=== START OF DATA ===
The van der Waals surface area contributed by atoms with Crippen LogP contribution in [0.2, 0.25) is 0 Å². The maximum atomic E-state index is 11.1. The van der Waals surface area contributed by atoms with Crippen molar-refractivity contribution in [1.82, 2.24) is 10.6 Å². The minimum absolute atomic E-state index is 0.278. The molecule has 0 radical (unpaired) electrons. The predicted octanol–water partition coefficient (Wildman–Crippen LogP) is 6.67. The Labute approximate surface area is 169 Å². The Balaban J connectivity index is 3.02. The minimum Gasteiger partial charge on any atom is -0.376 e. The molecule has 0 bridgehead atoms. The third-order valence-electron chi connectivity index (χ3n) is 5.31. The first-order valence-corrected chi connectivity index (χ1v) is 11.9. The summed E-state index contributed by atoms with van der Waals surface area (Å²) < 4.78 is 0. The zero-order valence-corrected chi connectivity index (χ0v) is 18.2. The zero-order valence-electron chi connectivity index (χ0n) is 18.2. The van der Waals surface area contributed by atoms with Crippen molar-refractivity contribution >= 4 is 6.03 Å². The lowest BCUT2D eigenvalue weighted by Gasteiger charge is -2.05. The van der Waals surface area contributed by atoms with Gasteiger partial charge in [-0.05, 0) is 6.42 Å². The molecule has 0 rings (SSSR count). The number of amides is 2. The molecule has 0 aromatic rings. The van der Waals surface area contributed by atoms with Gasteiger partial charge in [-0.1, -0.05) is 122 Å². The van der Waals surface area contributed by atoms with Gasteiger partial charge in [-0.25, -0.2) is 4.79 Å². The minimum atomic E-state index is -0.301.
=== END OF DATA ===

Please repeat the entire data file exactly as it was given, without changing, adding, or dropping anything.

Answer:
The van der Waals surface area contributed by atoms with Crippen LogP contribution in [0.2, 0.25) is 0 Å². The maximum atomic E-state index is 11.1. The van der Waals surface area contributed by atoms with Crippen molar-refractivity contribution in [1.82, 2.24) is 10.6 Å². The minimum absolute atomic E-state index is 0.278. The molecule has 0 radical (unpaired) electrons. The predicted octanol–water partition coefficient (Wildman–Crippen LogP) is 6.67. The Labute approximate surface area is 169 Å². The Balaban J connectivity index is 3.02. The minimum Gasteiger partial charge on any atom is -0.376 e. The molecule has 0 bridgehead atoms. The third-order valence-electron chi connectivity index (χ3n) is 5.31. The first-order valence-corrected chi connectivity index (χ1v) is 11.9. The summed E-state index contributed by atoms with van der Waals surface area (Å²) < 4.78 is 0. The zero-order valence-corrected chi connectivity index (χ0v) is 18.2. The zero-order valence-electron chi connectivity index (χ0n) is 18.2. The van der Waals surface area contributed by atoms with Crippen molar-refractivity contribution >= 4 is 6.03 Å². The lowest BCUT2D eigenvalue weighted by Gasteiger charge is -2.05. The van der Waals surface area contributed by atoms with Gasteiger partial charge in [-0.05, 0) is 6.42 Å². The molecule has 0 rings (SSSR count). The number of amides is 2. The molecule has 0 aromatic rings. The van der Waals surface area contributed by atoms with Gasteiger partial charge in [-0.1, -0.05) is 122 Å². The van der Waals surface area contributed by atoms with Gasteiger partial charge in [-0.25, -0.2) is 4.79 Å². The minimum atomic E-state index is -0.301.